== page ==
Field trial of 2 calcium supplements on early lactation health and production in multiparous Holstein cows

Antonia R Domino, Helen C Korzec, Jessica A A McArt
Journal of Dairy Science 2017, 100 (12): 9681-9690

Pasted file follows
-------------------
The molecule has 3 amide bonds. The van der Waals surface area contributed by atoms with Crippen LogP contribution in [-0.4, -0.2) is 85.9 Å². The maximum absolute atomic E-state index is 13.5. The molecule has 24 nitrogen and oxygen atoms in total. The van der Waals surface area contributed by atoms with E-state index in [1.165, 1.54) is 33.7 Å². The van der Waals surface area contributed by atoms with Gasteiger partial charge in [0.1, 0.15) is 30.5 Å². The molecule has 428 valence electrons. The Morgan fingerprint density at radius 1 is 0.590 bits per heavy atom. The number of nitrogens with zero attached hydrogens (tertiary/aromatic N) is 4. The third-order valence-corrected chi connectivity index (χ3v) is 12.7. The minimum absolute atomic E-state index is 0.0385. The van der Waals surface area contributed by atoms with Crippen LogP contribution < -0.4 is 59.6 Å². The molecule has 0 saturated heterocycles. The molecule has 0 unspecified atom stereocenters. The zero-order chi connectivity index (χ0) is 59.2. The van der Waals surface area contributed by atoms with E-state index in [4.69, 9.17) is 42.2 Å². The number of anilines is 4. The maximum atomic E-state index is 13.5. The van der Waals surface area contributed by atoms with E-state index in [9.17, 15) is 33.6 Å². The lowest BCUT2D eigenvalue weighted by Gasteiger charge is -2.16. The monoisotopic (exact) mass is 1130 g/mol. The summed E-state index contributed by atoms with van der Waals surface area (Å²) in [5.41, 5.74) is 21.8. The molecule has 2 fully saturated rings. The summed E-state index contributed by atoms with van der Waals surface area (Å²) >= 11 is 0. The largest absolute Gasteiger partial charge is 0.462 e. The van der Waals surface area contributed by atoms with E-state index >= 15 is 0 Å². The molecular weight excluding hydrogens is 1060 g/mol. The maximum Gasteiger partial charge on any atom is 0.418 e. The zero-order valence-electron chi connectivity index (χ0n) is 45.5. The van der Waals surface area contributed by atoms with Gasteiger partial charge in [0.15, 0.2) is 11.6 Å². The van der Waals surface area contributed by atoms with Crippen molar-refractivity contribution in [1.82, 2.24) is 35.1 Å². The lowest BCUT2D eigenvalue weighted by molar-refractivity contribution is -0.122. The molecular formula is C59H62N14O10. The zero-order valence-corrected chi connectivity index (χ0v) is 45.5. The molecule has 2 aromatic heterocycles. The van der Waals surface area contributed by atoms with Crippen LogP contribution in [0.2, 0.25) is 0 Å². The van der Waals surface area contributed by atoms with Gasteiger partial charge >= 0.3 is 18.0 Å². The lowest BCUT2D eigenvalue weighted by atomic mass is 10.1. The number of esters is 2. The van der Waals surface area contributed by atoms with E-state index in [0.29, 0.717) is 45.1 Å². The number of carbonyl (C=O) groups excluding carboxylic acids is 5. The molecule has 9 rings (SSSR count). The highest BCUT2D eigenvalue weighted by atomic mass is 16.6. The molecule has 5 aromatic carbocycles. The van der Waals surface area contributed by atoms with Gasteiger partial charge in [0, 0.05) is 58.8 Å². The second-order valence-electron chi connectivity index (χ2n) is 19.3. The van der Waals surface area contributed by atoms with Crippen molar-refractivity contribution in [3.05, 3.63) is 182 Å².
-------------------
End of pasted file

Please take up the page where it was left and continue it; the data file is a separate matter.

Our objectives were to measure serum Ca concentrations in the first 48 h postpartum in cows supplemented with oral Ca or subcutaneous Ca and nonsupplemented cows and evaluate the effect of these treatments on the incidence of metritis, displaced abomasum, mastitis, and early lactation disease (any of the diseases milk fever, retained placenta, metritis, or displaced abomasum), removal from the herd, pregnancy to first insemination, and average daily milk yield for the first 10 wk of lactation. We conducted 2 experiments on 1 commercial herd in New York State. In experiment 1, multiparous Holstein cows (n = 30) were blocked by parity (2 and ≥3) and sequentially assigned at calving to nontreated control (CON, n = 10), subcutaneous administration of 500 mL 23% Ca gluconate at calving (SC, n = 10), or administration of an oral Ca bolus containing 43 g of calcium at calving and again 12 h later (OB, n = 10). Blood was collected before treatment and at 1, 2, 4, 8, 12, 24, and 48 h thereafter for measurement of serum total Ca concentration. In experiment 2, 1,478 multiparous Holstein cows were sequentially assigned by calving date to the same 3 treatments (CON, n = 523; SC, n = 480; OB, n = 475). In experiment 1, SC cows had greater Ca concentrations from 1 through 12 h post-treatment and OB cows had greater Ca concentrations at 1 and 24 h post-treatment compared with CON cows. We found no difference in risk of metritis, displaced abomasum, early lactation disease diagnosis, or pregnancy to first insemination among treatments. Treatment with SC or OB had no effect on average daily milk yield compared with CON cows (CON = 46.7 kg; SC = 47.1 kg; OB = 47.0 kg). Cows treated with SC or OB that had a high relative herd milk rank in the previous lactation were almost half as likely to be diagnosed with mastitis in the first 60 DIM compared with CON cows [risk ratio (RR)SC = 0.57, RROB = 0.54]; however, we found no difference in risk of mastitis among treatments for cows with low relative herd milk rank. Second-parity cows fed a negative prepartum dietary cation-anion difference ration and treated with SC or OB were more likely to be removed from the herd than CON cows (RRSC = 3.91, RROB = 4.72); this difference was not observed in second-parity cows fed a neutral prepartum dietary cation-anion difference ration or in parity ≥3 cows. Although Ca supplementation increased serum Ca, this effect did not greatly improve milk production or health and reproductive outcomes.

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